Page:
Dining, Feature Story

Extra Flavor

It’s easy to fall into a routine with what we cook and eat, but the culinary world is packed with bold, exciting flavors to experiment with in the kitchen. Here are a few trending ingredients you can use to punch up what you put on your plate.

Americans are obsessed with avocados. Sales of the fruit (yes, it’s a fruit) have grown steadily recently, and the country consumes billions of them each year. And honestly, what’s not to love? The versatile ingredient is packed with nutrients like potassium and vitamins C, E and B5 and offers plenty of health benefits. Plus, it’s not just for guac and toast anymore. You can use it to top burgers, create frozen treats like popsicles and ice cream, and even substitute it for butter in your favorite baking recipes.

elder flower
The delicate, white blossoms got a major PR boost this year when Prince Harry and Meghan Markle celebrated their nuptials with a lemon elderflower wedding cake. It offers a sweet, floral flavor comparable to lychee. Raw elderflower can cause illness, but it’s perfectly safe when cooked down into a syrup used for baking and flavoring drinks. Don’t have access to fresh flowers? Use an elderflower cordial like St-Germain.

This North African paste is primarily made from roasted peppers like Baklouti, serrano and other varieties. It’s garlicky with a fiery flavor. Traditionally, it’s served with bread, stews and couscous dishes, but there are plenty of ways you can incorporate it into your everyday meals. Use it to add a spicy kick to salad dressing or blend it into ketchup or mayo to top burgers. It also nicely complements eggs, chicken wings and pasta.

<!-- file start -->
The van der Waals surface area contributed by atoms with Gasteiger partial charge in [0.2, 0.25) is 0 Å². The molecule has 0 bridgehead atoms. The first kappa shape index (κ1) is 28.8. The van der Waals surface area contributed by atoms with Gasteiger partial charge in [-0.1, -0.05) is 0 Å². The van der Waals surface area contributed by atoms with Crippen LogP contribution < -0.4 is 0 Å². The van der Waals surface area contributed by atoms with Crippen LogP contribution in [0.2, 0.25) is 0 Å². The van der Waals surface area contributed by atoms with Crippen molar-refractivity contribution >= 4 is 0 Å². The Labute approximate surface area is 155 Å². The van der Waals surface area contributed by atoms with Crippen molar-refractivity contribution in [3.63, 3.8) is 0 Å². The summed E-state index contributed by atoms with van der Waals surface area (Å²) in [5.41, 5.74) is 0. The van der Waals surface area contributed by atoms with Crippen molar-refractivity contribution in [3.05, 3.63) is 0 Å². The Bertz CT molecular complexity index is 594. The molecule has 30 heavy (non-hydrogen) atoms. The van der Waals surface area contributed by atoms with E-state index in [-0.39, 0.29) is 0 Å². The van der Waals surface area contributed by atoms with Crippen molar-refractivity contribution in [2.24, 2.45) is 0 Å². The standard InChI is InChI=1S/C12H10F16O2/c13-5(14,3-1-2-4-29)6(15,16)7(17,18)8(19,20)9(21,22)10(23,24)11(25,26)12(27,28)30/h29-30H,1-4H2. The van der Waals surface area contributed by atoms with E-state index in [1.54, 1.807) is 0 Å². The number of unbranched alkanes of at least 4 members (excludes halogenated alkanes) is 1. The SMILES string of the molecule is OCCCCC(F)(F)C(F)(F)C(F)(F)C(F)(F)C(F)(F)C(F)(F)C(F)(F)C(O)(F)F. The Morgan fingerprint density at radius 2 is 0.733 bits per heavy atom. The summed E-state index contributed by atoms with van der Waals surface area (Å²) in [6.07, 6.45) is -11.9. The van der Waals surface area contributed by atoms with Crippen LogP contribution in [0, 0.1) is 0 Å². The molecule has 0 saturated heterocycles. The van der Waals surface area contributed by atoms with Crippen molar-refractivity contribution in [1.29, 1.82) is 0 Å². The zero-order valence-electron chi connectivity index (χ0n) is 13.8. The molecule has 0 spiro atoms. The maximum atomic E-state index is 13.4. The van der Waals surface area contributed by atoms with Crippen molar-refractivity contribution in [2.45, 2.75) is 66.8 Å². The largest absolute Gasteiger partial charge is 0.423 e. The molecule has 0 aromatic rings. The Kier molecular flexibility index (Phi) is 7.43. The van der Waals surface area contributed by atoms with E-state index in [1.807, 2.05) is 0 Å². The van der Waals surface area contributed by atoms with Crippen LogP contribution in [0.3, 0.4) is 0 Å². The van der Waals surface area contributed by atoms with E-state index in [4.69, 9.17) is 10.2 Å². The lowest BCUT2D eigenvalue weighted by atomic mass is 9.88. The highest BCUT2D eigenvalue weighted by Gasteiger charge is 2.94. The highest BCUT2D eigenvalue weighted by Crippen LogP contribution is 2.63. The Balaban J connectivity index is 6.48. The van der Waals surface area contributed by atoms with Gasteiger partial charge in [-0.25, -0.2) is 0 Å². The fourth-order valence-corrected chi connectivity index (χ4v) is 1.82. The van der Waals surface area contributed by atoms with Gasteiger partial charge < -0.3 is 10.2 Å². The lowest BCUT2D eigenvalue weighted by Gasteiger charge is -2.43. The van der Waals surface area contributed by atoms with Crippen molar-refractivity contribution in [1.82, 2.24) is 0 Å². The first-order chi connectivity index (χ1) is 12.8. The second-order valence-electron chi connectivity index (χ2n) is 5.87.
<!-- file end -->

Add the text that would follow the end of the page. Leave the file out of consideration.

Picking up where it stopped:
This root vegetable is high in antioxidants and fiber and is an excellent choice for those looking to boost their heart health. It’s often eaten raw and is a staple of both Mexican and Asian cuisines. Julienne it for salads and slaws, dice it to add a refreshing crunch to salsa and guacamole, or use it to add texture and flavor to spring rolls.

This spirit is made from agave and is known for its strong, smoky flavor. It’s often consumed straight in Mexico, but you can use it to add unique flavor to a variety of cocktails. Put a smoky spin on the Mai Tai, Paloma or Old Fashioned, or check out Mezcal-specific libations. Plus, you can cook with it! Add it to chocolate sauce for an extra kick, cure fish and meat in it for added smokiness, and use it in ceviche and other seafood dishes.


Rich in probiotics, this Korean fermented cabbage dish can help with digestion, immunity and maintaining a healthy weight. It also adds a burst of spice and texture to a variety of recipes. You can use it in traditional Korean dishes like kimchi-jjigae (stew), kimchi-bokkeum-bap (fried rice) and kimchi-jeon (pancakes), but really, the sky’s the limit. Use it in scrambled eggs instead of hot sauce, add some spice to a grilled cheese, or mix up your standard pizza toppings.

kabocha squash
This Japanese gourd may look a little like a pumpkin, but it’s closer in flavor and texture to a sweet potato. It’s high in antioxidants and fiber. Plus, it can boost the sweetness of a dish without adding sugar. You can roast the seeds like you do a pumpkin’s, and it can replace pumpkin, butternut squash or acorn squash in any recipe.

shishito pepper
This Asian chili is sweet and flavorful without being too spicy … most of the time! While typically mild, about one out of every 20 shishito peppers packs a little extra punch. The spicier ones tend to be milder than a jalapeño, but they still can take diners by surprise. The flavor is grassy and citrusy with a hint of smoke. The peppers are popular to grill or stir fry and are often tempura-fried.